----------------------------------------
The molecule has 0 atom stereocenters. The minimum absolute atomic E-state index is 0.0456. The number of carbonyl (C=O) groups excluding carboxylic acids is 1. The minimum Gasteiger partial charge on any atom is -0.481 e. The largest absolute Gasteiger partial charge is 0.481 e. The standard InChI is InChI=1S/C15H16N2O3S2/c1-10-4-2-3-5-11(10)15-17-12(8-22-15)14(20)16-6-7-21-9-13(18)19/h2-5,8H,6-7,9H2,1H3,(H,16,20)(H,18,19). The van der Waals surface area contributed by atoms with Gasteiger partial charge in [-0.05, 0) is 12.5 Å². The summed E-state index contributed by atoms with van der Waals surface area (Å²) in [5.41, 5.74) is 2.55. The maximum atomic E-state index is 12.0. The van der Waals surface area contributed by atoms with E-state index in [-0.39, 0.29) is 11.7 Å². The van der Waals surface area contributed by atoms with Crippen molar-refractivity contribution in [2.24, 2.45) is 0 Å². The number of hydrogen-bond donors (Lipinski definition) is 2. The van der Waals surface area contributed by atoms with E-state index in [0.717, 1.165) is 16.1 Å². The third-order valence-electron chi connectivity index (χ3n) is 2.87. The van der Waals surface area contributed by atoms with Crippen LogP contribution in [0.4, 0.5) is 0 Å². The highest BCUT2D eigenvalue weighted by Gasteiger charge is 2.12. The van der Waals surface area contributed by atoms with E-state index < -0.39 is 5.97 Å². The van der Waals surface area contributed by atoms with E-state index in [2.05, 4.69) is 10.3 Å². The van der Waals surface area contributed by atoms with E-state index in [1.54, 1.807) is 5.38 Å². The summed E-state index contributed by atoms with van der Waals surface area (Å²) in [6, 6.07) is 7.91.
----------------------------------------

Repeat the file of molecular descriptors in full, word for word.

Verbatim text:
The molecule has 0 atom stereocenters. The minimum absolute atomic E-state index is 0.0456. The number of carbonyl (C=O) groups excluding carboxylic acids is 1. The minimum Gasteiger partial charge on any atom is -0.481 e. The largest absolute Gasteiger partial charge is 0.481 e. The standard InChI is InChI=1S/C15H16N2O3S2/c1-10-4-2-3-5-11(10)15-17-12(8-22-15)14(20)16-6-7-21-9-13(18)19/h2-5,8H,6-7,9H2,1H3,(H,16,20)(H,18,19). The van der Waals surface area contributed by atoms with Gasteiger partial charge in [-0.05, 0) is 12.5 Å². The summed E-state index contributed by atoms with van der Waals surface area (Å²) in [5.41, 5.74) is 2.55. The maximum atomic E-state index is 12.0. The van der Waals surface area contributed by atoms with E-state index in [-0.39, 0.29) is 11.7 Å². The van der Waals surface area contributed by atoms with Crippen molar-refractivity contribution in [2.24, 2.45) is 0 Å². The number of hydrogen-bond donors (Lipinski definition) is 2. The van der Waals surface area contributed by atoms with E-state index in [0.717, 1.165) is 16.1 Å². The third-order valence-electron chi connectivity index (χ3n) is 2.87. The van der Waals surface area contributed by atoms with Crippen LogP contribution in [0.4, 0.5) is 0 Å². The highest BCUT2D eigenvalue weighted by Gasteiger charge is 2.12. The van der Waals surface area contributed by atoms with E-state index < -0.39 is 5.97 Å². The van der Waals surface area contributed by atoms with E-state index in [2.05, 4.69) is 10.3 Å². The van der Waals surface area contributed by atoms with E-state index in [1.54, 1.807) is 5.38 Å². The summed E-state index contributed by atoms with van der Waals surface area (Å²) in [6, 6.07) is 7.91.